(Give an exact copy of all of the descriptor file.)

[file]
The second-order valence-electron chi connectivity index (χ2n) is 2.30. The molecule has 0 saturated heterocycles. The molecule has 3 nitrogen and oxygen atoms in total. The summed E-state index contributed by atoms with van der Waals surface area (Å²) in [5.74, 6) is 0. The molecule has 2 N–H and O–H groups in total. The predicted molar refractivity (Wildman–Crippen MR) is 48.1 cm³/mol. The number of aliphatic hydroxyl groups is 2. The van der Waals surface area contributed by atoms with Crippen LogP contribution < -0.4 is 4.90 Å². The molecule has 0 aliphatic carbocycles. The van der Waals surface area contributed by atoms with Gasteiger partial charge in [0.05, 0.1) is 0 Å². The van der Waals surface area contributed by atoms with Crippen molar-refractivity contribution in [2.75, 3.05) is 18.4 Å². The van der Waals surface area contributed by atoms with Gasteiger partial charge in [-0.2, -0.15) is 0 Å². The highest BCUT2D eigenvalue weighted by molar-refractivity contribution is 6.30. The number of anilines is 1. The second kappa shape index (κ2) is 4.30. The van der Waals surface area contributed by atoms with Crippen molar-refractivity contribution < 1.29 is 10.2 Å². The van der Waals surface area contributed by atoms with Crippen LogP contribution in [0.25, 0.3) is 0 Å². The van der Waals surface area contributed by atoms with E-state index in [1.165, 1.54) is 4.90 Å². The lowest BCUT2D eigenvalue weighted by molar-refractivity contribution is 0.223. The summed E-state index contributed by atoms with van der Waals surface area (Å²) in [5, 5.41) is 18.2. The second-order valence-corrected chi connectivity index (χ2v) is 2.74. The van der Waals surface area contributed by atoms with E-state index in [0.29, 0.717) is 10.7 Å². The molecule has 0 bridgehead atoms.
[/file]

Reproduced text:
The second-order valence-electron chi connectivity index (χ2n) is 2.30. The molecule has 0 saturated heterocycles. The molecule has 3 nitrogen and oxygen atoms in total. The summed E-state index contributed by atoms with van der Waals surface area (Å²) in [5.74, 6) is 0. The molecule has 2 N–H and O–H groups in total. The predicted molar refractivity (Wildman–Crippen MR) is 48.1 cm³/mol. The number of aliphatic hydroxyl groups is 2. The van der Waals surface area contributed by atoms with Crippen LogP contribution < -0.4 is 4.90 Å². The molecule has 0 aliphatic carbocycles. The van der Waals surface area contributed by atoms with Gasteiger partial charge in [0.05, 0.1) is 0 Å². The van der Waals surface area contributed by atoms with Crippen molar-refractivity contribution in [2.75, 3.05) is 18.4 Å². The van der Waals surface area contributed by atoms with Gasteiger partial charge in [-0.2, -0.15) is 0 Å². The highest BCUT2D eigenvalue weighted by molar-refractivity contribution is 6.30. The number of anilines is 1. The second kappa shape index (κ2) is 4.30. The van der Waals surface area contributed by atoms with Crippen molar-refractivity contribution < 1.29 is 10.2 Å². The van der Waals surface area contributed by atoms with Crippen LogP contribution in [0.25, 0.3) is 0 Å². The van der Waals surface area contributed by atoms with E-state index in [1.165, 1.54) is 4.90 Å². The lowest BCUT2D eigenvalue weighted by molar-refractivity contribution is 0.223. The summed E-state index contributed by atoms with van der Waals surface area (Å²) in [5, 5.41) is 18.2. The second-order valence-corrected chi connectivity index (χ2v) is 2.74. The van der Waals surface area contributed by atoms with E-state index in [0.29, 0.717) is 10.7 Å². The molecule has 0 bridgehead atoms.